However, I don’t think that LDS bookstores are only limiting customer’s choice based on what fits in their stores. They also limit choice based on what they think is acceptable to their audience. Deseret Book is a prime example. Their policy of excluding some titles because they didn’t feel that those titles were “appropriate” for their audience is well documented — remember the fuss when Deseret Book dropped a Richard Paul Evans title?

Less well known is what I recently learned from a contact at Signature Books, who reports that Deseret Book hasn’t purchased any new title from Signature in five years (they apparently still purchase some backlist titles). Those titles also don’t show up on Deseret Book’s website, so customers don’t even know that they exist. While I know that many don’t like Signature Books (even the most conservative will find some of their titles valuable — their publication of important historic Mormon documents, if nothing else), it seems a little harsh to not even look at a book simply because of who published it.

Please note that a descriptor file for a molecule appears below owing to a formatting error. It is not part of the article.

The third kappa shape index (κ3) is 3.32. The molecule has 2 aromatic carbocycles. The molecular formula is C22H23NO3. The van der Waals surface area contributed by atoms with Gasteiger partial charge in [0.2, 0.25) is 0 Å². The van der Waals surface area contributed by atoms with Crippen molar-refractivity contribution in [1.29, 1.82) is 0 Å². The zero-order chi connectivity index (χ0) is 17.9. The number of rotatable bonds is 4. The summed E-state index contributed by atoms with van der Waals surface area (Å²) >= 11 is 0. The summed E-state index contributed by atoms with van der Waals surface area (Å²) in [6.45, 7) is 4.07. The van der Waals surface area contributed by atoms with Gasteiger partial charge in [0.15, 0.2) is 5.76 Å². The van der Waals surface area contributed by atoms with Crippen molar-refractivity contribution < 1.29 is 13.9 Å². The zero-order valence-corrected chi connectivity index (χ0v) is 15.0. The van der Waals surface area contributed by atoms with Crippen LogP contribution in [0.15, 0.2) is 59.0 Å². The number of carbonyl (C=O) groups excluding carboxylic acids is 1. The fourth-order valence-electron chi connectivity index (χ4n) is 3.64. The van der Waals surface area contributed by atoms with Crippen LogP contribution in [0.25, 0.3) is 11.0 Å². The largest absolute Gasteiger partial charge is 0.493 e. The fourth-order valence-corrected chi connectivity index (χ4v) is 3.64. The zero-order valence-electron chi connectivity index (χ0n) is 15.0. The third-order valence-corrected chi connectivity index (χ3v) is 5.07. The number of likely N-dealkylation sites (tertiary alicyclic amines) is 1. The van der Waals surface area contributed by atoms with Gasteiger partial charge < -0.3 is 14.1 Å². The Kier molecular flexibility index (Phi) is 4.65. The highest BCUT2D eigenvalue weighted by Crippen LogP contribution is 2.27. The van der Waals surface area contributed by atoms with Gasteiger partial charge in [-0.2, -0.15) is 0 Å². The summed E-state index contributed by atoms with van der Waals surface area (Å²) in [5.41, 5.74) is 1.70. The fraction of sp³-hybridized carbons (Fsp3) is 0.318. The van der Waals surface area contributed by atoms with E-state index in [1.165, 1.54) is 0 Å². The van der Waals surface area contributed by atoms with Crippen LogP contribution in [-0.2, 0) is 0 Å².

Now I’m not suggesting that Deseret Book has to carry Signature’s titles or those of any other publisher, regardless of the reason for leaving them out. Deseret Book’s decision in and of itself isn’t the problem. The problem is that the entire industry follows Deseret Book’s policy! Perhaps not in the details, but virtually every LDS Bookstore, with a handful of exceptions, limits what they carry to only those titles that they are certain no one will complain about.